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Letter from Thomas Pollock to William Glover
Pollock, Thomas, 1654-1722
April 16, 1710
Volume 01, Pages 725-726

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[From Pollock's Letter Book.]
A COPY OF A LETTER SENT TO PRESIDENT GLOVER BY Mr MAULE


Verginia April 16:

Hond Sir

Wednesday the 12th instant Tho. West returned from Mr Jones who informed me that Mr Lawson was just gone from his house when Tho. West came; and that Mr Lawson informed him that the Lords Proprietors are desirous of having Col. Cary called to a strict account for their dues. And also after their ambiguous manner have directed some warrants and Precepts to the President and council: and by what he could gather from him not directed to Col. Cary; but if directed unto any one; Mr Jones conjectures they are directed to your Honor: So that Mr Jones thinks it would be proper for your Honor to get Mr Knight or some other fit person to discover Mr Lawson in order to concert such proper methods as may put the government on its proper foundation, to which he seems inclined to believe Mr Lawson may be drawn, both on account of the Lords Proprietors and also on his own account. The above notice is the substance of Mr Jone's letter. Having the above written I am very apt to believe the Lords Proprietors would not direct any writings, Warrants, or precepts to Col. Cary as President, nor any wise acknowledge the legality of his pretended Presidentship. Neither do I imagine they have directed them to your Honor by reason that knowing the confusion in the country, they would not be willing (by openly joining either party) to foment the differences. But it seems more reasonable to me (considering the Lords Proprietors common way of acting) to conjecture that these writings are only directed to the President and council, without nameing any particular person, with some instructions to Mr Lawson or Mr Gale how they shall proceed therein. Now if it should be so, and that Mr Gale and Mr Lawson (considering the justness of the cause, the Lords Proprietors interest and their own advantage) should incline to apply themselves to your Honor, as President it is to be well considered of how it could be managed for want of Deputys, or, if their were Deputies, wheither it were worth while to be at the trouble of new modelling and settling the government for such a little time as until the Governor or Deputy Governor's coming in, especially not knowing what alterations may be then made; or, may be, some mistake might fall out in the management,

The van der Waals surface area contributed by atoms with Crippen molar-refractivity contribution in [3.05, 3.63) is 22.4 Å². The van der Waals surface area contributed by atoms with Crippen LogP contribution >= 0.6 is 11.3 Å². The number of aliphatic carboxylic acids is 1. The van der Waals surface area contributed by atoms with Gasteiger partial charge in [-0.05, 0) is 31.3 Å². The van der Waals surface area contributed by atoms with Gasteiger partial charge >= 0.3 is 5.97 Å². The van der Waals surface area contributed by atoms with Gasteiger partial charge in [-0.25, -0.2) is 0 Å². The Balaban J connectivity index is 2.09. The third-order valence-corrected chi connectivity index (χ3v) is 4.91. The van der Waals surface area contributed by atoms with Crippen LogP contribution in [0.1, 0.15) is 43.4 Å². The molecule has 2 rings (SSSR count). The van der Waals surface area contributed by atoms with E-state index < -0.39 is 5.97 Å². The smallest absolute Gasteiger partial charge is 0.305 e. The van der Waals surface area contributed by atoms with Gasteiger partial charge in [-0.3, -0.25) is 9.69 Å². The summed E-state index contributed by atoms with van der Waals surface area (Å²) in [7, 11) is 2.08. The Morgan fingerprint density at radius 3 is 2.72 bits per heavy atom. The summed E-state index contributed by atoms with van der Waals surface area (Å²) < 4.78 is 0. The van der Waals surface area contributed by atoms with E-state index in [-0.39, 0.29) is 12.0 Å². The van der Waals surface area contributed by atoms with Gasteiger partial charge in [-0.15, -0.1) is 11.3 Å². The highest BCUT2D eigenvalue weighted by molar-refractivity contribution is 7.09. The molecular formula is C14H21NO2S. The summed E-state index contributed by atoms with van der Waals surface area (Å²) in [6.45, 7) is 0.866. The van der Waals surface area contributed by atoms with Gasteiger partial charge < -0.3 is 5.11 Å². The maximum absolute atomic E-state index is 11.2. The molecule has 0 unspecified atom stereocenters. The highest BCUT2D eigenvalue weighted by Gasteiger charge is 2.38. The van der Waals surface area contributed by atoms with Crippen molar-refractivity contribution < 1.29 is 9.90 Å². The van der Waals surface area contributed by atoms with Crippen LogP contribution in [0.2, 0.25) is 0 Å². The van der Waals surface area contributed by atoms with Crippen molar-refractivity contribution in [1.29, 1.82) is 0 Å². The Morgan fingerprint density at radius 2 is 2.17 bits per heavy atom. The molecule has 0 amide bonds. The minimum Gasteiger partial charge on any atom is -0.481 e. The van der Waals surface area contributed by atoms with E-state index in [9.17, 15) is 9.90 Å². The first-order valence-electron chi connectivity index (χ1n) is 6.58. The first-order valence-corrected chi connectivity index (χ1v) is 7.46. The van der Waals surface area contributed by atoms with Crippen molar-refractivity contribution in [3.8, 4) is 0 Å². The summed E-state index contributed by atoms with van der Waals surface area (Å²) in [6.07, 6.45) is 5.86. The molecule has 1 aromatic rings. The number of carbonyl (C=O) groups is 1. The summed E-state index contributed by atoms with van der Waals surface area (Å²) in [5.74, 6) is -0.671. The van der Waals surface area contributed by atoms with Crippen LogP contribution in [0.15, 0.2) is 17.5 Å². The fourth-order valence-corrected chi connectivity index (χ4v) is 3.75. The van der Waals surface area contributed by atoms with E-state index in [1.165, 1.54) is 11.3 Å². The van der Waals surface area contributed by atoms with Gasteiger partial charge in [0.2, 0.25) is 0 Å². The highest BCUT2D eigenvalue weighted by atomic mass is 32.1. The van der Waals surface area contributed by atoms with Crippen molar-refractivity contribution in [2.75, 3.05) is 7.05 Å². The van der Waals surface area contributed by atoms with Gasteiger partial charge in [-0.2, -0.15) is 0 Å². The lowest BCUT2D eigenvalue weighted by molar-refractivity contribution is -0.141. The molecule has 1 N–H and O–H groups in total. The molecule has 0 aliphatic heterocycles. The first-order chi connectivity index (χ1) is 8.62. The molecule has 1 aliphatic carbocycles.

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which might tend to the disadvantage of our cause: and whether it might not be better if Mr Gale and Mr Lawson could be persuaded not to apply themselves to either, but to stay until the Governor or Deputy Governor's arrival.

But if Mr Lawson and Mr Gale be so very earnest to have their commissions recorded that they may go on the execution of their Office, and pretend a necessity of applying themselves to one or the other, I believe it would be well to lay before them, in applying to Col. Cary, not only the unjustness of it in acknowledging an unlawful government there scarcely being one of the Council legally qualified, but also the damage that may thereby accrue both to the Lords Proprietors and themselves: all of which I know your Honor can safely make appear to them. And I believe, if the pretended Council fall——acting it might do better if they would apply themselves to your Honor. And I believe likewise it would be very necessary to pursuade them if possible not to apply to nor acknowledge Col. Cary and his pretended Council

Hond Sir I am sorry we are so separated that we can not communicate together, but I leave to your prudent management, who I know will do the best you can for the Lords Proprietors interest and good of the country, which is earnestly wished by

Sir Yours
T. P.

Hond Sir Pray let me hear by the bearer all the proceedings of this last Council, or any other news of moment.

Sir Yr
T. P.


Postscript April 15th 1710

Hond Sir I have been two or three days longer in sending this than I intended by reason I had some expectations of seeing Mr Reading here: but he not coming, I thought it was not necessary to stay longer, and have no more to add but only to remind your Honor that, albeit, it be very necessary to disswade Mr Gale and Mr. Lawson from applying to or any way acknowledging Col. Cary and his pretended Council, yet I believe you ought seriously to consider and duly weigh all circumstances, in retaking the government, unless as above said these writings directed from the Lords Proprietors to your Honor, and to uphold the Government from falling. I have not comunicated any of this matter to any person besides your Honor, but to Mr Chevin and Mr Boyde, who I doubt not are trusty, and will be ready to serve or advise you Honor in any thing they can.